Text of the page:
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Well Child Visit At 7 To 8 Years


A well child visit is when your child sees a healthcare provider to prevent health problems. It is a different type of visit than when your child sees a healthcare provider because he is sick. Well child visits are used to track your child's growth and development. It is also a time for you to ask questions and to get information on how to keep your child safe. Write down your questions so you remember to ask them. Your child should have regular well child visits from birth to 17 years.


Where to take your child for well child visits:

It is best to find a medical home for your child. A medical home is a doctor's office or clinic where your child sees the same healthcare providers every time. A medical home will also keep your child's health records. The healthcare providers will get to know your child and your family so they can give him the best care. They will also make sure he receives vaccines on the recommended immunization schedule to protect him from diseases.

What happens during a well child visit at 7 to 8 years:

Your child's healthcare provider may do the following:

  • Chart your child's weight and height
  • Check your child's vision, hearing, and blood pressure
  • Talk to you about your child's physical activity, and time limits of less than 2 hours a day for TV, computers, or video games
  • Talk to your child about school, friendships, peer pressure, and bullying
  • Ask how often your child reads each day and if he is having any problems with schoolwork or certain subjects
  • Check your child's teeth or tell you to take him to a dentist, and talk to you about your child's brushing and flossing routine
  • Check for any changes in birthmarks, and talk to you about making sure your child wears sunscreen to prevent skin cancer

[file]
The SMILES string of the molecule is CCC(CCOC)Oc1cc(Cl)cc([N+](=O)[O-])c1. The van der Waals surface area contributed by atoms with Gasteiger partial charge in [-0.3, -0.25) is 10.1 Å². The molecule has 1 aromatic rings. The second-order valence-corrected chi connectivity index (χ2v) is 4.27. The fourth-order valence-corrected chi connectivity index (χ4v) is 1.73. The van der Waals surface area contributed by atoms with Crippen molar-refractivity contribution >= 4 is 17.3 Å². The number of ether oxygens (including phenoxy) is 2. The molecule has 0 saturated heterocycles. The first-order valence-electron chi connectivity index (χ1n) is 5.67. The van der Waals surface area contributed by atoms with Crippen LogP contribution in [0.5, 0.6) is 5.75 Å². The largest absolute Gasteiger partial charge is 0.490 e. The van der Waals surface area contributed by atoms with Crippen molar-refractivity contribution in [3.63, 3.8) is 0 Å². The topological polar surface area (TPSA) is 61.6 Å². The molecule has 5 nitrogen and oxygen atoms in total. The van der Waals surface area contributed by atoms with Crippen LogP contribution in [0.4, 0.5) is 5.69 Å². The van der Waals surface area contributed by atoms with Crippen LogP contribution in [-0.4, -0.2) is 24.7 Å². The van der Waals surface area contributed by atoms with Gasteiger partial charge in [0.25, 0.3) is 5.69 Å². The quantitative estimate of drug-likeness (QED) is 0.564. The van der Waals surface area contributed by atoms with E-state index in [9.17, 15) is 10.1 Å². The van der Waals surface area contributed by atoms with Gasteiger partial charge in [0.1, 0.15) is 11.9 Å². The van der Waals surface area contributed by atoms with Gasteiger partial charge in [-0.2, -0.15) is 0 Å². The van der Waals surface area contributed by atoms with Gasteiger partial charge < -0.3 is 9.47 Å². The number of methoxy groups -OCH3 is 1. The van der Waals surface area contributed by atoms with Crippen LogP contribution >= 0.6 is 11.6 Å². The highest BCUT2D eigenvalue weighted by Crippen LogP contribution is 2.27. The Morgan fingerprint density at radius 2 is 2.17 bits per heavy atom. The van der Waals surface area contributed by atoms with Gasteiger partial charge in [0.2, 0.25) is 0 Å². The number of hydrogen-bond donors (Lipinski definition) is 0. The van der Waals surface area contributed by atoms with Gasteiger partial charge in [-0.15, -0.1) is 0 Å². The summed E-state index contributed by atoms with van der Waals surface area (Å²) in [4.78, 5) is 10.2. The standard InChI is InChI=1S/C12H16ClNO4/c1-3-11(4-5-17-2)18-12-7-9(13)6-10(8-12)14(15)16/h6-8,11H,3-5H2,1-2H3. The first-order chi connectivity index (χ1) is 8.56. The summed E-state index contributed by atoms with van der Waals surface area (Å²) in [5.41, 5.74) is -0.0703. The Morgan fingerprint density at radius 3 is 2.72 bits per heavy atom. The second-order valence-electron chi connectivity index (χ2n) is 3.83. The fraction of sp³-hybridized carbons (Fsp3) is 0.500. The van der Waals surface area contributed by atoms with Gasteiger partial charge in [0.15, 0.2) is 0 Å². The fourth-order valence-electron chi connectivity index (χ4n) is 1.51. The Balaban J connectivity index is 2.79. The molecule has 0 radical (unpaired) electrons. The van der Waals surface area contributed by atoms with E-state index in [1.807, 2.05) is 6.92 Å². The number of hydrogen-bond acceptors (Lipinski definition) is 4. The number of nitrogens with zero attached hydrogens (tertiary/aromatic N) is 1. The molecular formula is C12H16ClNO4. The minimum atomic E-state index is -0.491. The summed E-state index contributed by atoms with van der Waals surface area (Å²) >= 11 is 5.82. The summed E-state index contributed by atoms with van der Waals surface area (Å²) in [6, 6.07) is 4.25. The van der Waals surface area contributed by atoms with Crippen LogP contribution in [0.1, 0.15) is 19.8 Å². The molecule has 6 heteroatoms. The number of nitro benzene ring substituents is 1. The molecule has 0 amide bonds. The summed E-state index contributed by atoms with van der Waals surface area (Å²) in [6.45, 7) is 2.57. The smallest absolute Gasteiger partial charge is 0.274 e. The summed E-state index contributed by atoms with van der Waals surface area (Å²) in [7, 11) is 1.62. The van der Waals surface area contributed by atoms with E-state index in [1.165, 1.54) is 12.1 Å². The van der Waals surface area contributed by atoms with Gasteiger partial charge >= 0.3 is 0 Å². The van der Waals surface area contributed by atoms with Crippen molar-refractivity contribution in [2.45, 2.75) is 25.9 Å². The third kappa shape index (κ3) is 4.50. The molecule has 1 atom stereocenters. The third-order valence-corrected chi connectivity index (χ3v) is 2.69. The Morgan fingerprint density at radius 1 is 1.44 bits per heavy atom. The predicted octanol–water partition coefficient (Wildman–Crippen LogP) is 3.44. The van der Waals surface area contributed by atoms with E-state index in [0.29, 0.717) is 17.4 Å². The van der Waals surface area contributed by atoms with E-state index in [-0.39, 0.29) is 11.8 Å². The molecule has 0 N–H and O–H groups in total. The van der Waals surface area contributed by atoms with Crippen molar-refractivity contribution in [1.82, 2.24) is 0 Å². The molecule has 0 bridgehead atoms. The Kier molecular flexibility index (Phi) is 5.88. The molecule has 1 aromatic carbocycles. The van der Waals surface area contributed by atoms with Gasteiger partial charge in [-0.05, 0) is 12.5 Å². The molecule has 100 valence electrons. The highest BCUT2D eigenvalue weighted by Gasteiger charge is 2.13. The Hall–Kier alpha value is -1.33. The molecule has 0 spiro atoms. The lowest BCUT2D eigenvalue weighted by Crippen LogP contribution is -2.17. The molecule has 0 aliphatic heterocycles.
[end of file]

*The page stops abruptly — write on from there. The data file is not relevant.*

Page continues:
• Ask if your child has any problems sleeping
  • Review home safety and water safety, such as not allowing your child to swim alone
  • Make sure you are using seat belts and a booster seat in every car, and that the booster is installed properly in the back seat
  • Talk to you about making sure your child uses bicycle and sports helmets
  • Give your child any catch-up doses previous vaccines

Milestones of development your child may reach by 7 to 8 years:

Each child develops at his own pace. Your child might have already reached the following milestones, or he may reach them later:

  • Lose baby teeth and grow in adult teeth
  • Develop friendships and a best friend
  • Help with tasks such as setting the table
  • Tell time on a face clock
  • Know days and months
  • Ride a bicycle or play sports
  • Start reading on his own and solving math problems

What you need to know about your child's next well child visit:

Your child's healthcare provider will tell you when to bring him in again. The next well child visit is usually at 9 to 10 years. Contact your child's healthcare provider if you have questions or concerns about his health or care before the next visit. Your child may need catch-up doses of the hepatitis B, hepatitis A, MMR, or chickenpox vaccine. Remember to take your child in for a yearly flu vaccine.

Changes that may happen before the next well child visit:

  • Your child may start to show signs of puberty. Talk to your healthcare provider about what to expect and ask questions if you have any concerns.
  • Your child may want to start spending more time with friends and less time with family. He may need to start homework earlier as the work becomes more difficult.
  • Your healthcare provider may talk to you about having your child ride in the car with a shoulder and lap seat belt. Ask if your child's height and weight are right for him to move out of a booster seat. He still needs to sit in the back seat until he is at least 13 years old.

© 2016 Truven Health Analytics Inc. Information is for End User's use only and may not be sold, redistributed or otherwise used for commercial purposes. All illustrations and images included in CareNotes® are the copyrighted property of A.D.A.M., Inc. or Truven Health Analytics.

The above information is an educational aid only. It is not intended as medical advice for individual conditions or treatments. Talk to your doctor, nurse or pharmacist before following any medical regimen to see if it is safe and effective for you.